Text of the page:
December 5, 2014
Trees are on everyone’s mind this time of year. Not even on Arbor Day (which is now Earth Day, but some of us still remember the holiday before it branched out and turned over a new leaf) do trees get more attention than they do at holiday time. You’ve got your choice of fancy, lit-up trees around New York, but take an afternoon to have a look at one loaded with history. Head over to the Metropolitan Museum of Art, at 1000 Fifth Avenue, and take in the beautiful Christmas tree and Neapolitan Baroque crèche!
A History of Angels
This particular tree is a holiday tradition at the museum, and it’s become a favorite with both New Yorkers and visitors alike. Cherub ornaments, and more than fifty larger angels, hang from the tree in all their Baroque splendor. These figures date back to the 18th century, and show a complexity and level of detail you won’t find in ornaments today.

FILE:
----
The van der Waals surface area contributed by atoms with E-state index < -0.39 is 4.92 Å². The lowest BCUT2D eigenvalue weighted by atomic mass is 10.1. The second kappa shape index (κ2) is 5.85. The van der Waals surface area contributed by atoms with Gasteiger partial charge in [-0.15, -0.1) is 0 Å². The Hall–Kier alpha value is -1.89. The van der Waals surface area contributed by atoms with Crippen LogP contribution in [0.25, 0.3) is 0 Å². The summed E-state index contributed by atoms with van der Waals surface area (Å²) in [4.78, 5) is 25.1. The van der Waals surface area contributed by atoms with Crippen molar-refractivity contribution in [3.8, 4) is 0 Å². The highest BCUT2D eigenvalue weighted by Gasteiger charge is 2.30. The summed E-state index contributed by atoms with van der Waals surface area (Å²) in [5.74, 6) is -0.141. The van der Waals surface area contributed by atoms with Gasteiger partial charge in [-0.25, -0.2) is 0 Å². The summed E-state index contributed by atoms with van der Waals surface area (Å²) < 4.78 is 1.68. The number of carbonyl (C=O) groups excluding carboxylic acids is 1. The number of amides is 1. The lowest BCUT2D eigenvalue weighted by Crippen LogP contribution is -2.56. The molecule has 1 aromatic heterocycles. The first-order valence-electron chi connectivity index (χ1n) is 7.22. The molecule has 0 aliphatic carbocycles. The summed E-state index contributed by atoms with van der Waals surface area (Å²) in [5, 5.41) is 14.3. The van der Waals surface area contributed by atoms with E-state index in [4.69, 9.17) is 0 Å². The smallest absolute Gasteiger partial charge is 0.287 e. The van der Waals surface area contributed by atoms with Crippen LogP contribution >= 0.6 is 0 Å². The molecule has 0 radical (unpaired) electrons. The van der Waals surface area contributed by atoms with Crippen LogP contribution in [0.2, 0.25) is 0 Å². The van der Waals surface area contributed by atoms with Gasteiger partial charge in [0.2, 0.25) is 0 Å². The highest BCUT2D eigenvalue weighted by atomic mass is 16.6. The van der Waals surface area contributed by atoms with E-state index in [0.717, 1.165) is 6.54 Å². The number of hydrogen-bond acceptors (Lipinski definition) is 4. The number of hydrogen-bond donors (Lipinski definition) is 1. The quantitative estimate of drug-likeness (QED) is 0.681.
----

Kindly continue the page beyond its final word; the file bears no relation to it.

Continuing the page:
The Gilded Nativity
At the base of the tree is a Nativity scene, which turns the angels on the tree into a glorious host celebrating the birth of a savior. While the scene features the principle elements you would expect, with the Holy Family watching over the newborn child, it goes much further. The three Magi, an assortment of sheep, goats, and camels, and an entire little town of merchants, travelers, and peasants.
There are even the ruins of a Roman temple, and an Italian fountain with a lion waterspout. These decorations are each works of art in and of themselves. Put together, they’re a holiday masterpiece. Every day at 4:30 PM, you can see the tree lit for the night, too!
Whether you’re toting gold, frankincense, and myrrh, or just some packages to put under the tree, Seastreak will get you there! There’s always room on the ferry! (No guarantees about the inn.)
Sea you soon!
The Seastreak Family
Filed Under: Historical Christmas at the Metropolitan Museum of Art